Skip to comments.What happens if Prop. 32 passes?
Posted on 09/20/2012 12:51:17 PM PDT by SmithL
Imagine it's Nov. 7, 2012.
Yesterday, California voters approved Proposition 32, ending payroll- deducted funds for politics and eliminating union and corporate contributions directly to candidates.
So now what?
Here come the lawyers. Attorneys live to probe ballot measures for legal loopholes and constitutional conflicts. In this case, Proposition 32 bans "unions" and "corporations" from using payroll-deducted funds for "political purposes." Government contractors also are banned from giving to candidates or their committees.
But what do those words mean? What about non-corporate business entities, such as limited liability companies? What about contributions from Indian tribes? What's a political purpose, anyway?
Ultimately, the courts will decide.
Less dough for Dems. Public- and private-sector unions gave a combined $74.7 million in political donations to state campaigns in 2010, according to the National Institute on Money in State Politics.
The money came from payroll deductions and went mostly to support Democrats and union causes.
(Excerpt) Read more at sacbee.com ...
I miss the old California, the land of promise and gold. Where people went for opportunity. When Reagan was Governor.
I miss it too.
I don’t like this century very much.
Left years ago and have been back exactly twice.
I also miss Military bases in San Francisco and San Diego that were awesome, I loved Big Bear, and heading out to Calico in the desert. Used to be the best place for someone to go and to get a job and enjoy being out and about. Pretty girls, great rock bands, great weather...
Now illegals and their trash and liberals and their stupidity have ruined much. Hippies smell.
Prop 32 just might eke it out. (At the polls. There are plenty of liberal judges who’d set it aside even then, of course.)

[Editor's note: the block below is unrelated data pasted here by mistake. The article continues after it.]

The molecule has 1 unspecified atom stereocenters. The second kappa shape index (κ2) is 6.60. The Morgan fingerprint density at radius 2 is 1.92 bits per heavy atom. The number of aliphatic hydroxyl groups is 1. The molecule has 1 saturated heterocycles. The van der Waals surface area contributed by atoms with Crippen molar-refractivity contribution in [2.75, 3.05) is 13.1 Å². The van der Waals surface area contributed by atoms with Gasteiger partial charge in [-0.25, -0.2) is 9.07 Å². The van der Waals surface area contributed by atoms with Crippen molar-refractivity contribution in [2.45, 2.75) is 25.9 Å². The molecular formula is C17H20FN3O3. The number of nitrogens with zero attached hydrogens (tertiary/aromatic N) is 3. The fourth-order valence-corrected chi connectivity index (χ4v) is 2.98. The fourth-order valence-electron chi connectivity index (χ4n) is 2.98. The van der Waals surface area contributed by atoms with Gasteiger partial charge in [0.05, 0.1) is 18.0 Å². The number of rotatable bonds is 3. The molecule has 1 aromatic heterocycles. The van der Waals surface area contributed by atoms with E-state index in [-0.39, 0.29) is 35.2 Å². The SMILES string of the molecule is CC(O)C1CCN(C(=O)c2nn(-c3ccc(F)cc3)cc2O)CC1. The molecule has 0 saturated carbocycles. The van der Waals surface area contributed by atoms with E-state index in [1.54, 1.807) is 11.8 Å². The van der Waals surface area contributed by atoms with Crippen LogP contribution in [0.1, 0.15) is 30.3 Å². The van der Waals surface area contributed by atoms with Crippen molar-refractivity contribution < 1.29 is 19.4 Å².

Unlike most measures, the left is split on 32:
the power goons who want unions for the unions’ sake oppose it. That’s most of the left, of course ...
BUT the reform-minded left — the sort who produced Waiting For Superman, who know that union inflexibility is a big part of the state’s problem — are supporting 32.
Hard to believe California was once called the Golden State. of course that was back when it occasionally voted Republican.
Pete Wilson was the last decent Governor Ca. had. He tried to stop the train wreck with prop 187, which was passed by the citizens of Ca., but a judge said it was unconstitutional. It’s been downhill since then. I bet a lot of the people who voted for 187 have left the State.
Like everything else the libs don't like, they quickly find a judge to declare it "unconstitutional."
In California the voters have lost the vote, have lost democracy, have lost any role in government.
We go through the steps, we vote in laws, we change laws, we remove laws, and it is all meaningless, because a democrat in a robe simply watches us go through what amounts to mock democracy and then steps in when it is over and says, nope, not on my watch.
I don’t miss it at all. The crowds were always too much and the good life was never there (at least since the 70s when I was born). Since moving Indiana, I see how someone can have a high standard of living and not be surrounded by 3rd world scum.
Propositions in California (and most other states) have become a joke, especially if they are right leaning.
It doesn’t matter what the voters say - it’s what one or two liberal judges say.
The voters have actually passed some rather conservative laws (no benefits for illegals, no same sex marriage, etc) only to be aborted by a few judges.
Just like at the federal government, the elites have become the rulers.
“I miss the old California, the land of promise and gold. Where people went for opportunity. When Reagan was Governor.”
Or when Joe Alioto was mayor of SF...
It’s still an incredibly beautiful place. What variety! The pacific coastline, the huge redwoods, tallest mountain in the lower 48 (Whitney) next to the lowest point (death valley) in the US. Glaciered mountains, desert sand dunes. Agricultural land as productive as any on earth. Beautiful cities and quaint seaside villages, Lake Tahoe, teeming towns and uncrowded serenity (anyplace above Marin or east of the central valley).
And lastly but by all means not least (in fact, probably the most) - the weather. Along the coast it is simply unbeatable for year round living - never hot, never cold, never humid. And the microclimates - where else in the world can you simply drive a few miles and get to pick the temperature you like?